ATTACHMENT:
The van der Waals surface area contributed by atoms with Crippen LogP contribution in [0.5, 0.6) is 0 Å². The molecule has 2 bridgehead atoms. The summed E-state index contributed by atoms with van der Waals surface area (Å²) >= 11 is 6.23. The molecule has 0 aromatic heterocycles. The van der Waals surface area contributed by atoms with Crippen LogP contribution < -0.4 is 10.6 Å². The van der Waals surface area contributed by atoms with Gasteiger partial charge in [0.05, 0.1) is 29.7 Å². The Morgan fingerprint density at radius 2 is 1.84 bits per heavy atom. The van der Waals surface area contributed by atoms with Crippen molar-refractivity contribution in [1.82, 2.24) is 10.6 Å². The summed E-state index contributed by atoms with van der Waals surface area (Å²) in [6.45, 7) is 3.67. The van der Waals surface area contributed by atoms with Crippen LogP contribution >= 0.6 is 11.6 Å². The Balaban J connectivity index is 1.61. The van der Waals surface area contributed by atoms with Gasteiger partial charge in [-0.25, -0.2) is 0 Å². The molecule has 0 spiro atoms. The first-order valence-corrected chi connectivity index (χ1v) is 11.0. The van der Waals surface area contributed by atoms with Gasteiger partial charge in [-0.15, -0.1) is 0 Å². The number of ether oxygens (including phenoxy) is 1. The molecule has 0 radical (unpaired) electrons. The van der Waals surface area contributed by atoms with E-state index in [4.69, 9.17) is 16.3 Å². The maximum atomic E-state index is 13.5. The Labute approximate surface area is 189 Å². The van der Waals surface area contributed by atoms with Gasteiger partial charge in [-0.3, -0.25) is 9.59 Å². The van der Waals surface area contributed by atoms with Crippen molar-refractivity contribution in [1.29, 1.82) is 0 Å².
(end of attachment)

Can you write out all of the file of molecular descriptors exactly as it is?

The van der Waals surface area contributed by atoms with Crippen LogP contribution in [0.5, 0.6) is 0 Å². The molecule has 2 bridgehead atoms. The summed E-state index contributed by atoms with van der Waals surface area (Å²) >= 11 is 6.23. The molecule has 0 aromatic heterocycles. The van der Waals surface area contributed by atoms with Crippen LogP contribution < -0.4 is 10.6 Å². The van der Waals surface area contributed by atoms with Gasteiger partial charge in [0.05, 0.1) is 29.7 Å². The Morgan fingerprint density at radius 2 is 1.84 bits per heavy atom. The van der Waals surface area contributed by atoms with Crippen molar-refractivity contribution in [1.82, 2.24) is 10.6 Å². The summed E-state index contributed by atoms with van der Waals surface area (Å²) in [6.45, 7) is 3.67. The van der Waals surface area contributed by atoms with Crippen LogP contribution >= 0.6 is 11.6 Å². The Balaban J connectivity index is 1.61. The van der Waals surface area contributed by atoms with Gasteiger partial charge in [-0.25, -0.2) is 0 Å². The molecule has 0 spiro atoms. The first-order valence-corrected chi connectivity index (χ1v) is 11.0. The van der Waals surface area contributed by atoms with Gasteiger partial charge in [-0.15, -0.1) is 0 Å². The number of ether oxygens (including phenoxy) is 1. The molecule has 0 radical (unpaired) electrons. The van der Waals surface area contributed by atoms with E-state index in [4.69, 9.17) is 16.3 Å². The maximum atomic E-state index is 13.5. The Labute approximate surface area is 189 Å². The van der Waals surface area contributed by atoms with Gasteiger partial charge in [-0.3, -0.25) is 9.59 Å². The van der Waals surface area contributed by atoms with Crippen molar-refractivity contribution in [1.29, 1.82) is 0 Å².